The writing in the book is flawless: rich, poignant, and every word counts. Rarely do I regret a book coming to its end, this was one.

My take: oh yeah, A ++

This is a sequel to this team’s first book, Freakonomics.

Super Freakonomics, like Malcolm Gladwell’s Outliers, is a testament to the power of statistics, and the surprising information it reveals. For example, believe it or not, it is actually safer to drive home from a party drunk, than to walk. Stuff like that.

But the tone of the book is too chatty, especially in relation to the serious topics that it explores. Modern warfare, drug addiction and prostitution have enough pain and suffering that anyone touching on them should tip their hat to that reality. These authors were a little too cavalier for me. I got tired of the snappy turns of phrases.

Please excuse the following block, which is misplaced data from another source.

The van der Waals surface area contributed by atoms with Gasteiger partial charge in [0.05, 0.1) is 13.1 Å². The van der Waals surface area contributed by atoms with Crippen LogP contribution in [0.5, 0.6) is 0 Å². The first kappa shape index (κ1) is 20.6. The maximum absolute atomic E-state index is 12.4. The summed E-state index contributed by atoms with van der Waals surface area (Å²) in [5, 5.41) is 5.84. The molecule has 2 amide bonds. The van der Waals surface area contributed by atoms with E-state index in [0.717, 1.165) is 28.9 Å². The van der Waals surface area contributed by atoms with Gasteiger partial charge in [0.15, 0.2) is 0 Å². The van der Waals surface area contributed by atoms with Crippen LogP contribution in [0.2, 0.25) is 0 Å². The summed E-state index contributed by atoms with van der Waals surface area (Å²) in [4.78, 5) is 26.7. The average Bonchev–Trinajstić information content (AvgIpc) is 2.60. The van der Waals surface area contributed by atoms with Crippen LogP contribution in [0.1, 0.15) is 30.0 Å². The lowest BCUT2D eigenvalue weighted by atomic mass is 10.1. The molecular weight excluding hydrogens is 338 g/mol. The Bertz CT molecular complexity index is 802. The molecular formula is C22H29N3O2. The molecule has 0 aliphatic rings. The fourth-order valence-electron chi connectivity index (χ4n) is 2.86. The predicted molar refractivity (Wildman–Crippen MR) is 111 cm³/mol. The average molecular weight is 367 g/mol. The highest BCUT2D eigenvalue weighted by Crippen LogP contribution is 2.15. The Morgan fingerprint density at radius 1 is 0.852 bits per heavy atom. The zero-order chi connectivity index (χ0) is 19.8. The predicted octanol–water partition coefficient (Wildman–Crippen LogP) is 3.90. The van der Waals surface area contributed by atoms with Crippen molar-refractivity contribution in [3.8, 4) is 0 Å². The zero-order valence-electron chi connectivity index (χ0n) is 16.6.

My score: C + (and that’s being generous)

Its a good quick read! You can skim: he should’ve had a better editor. Its really about marketing – in lay terms – and what motivates people in their buying decisions, and how this knowledge is used to manipulate buyer behavior. It also covers social behavior and the underlying factors in the choices we make: and they’re not what you’d think.

He’s had an amazing life: suffered 3rd degree burns on 70% of his body when fifteen. He’s spent the past 30 years slowly reconstructing and healing, mainly through force of will and the simple desire to survive.

I say: A – (the minus for wordiness)

You want to be a starfish because if you lose a leg, you grow back a new one. The starfish is a model of decentralization.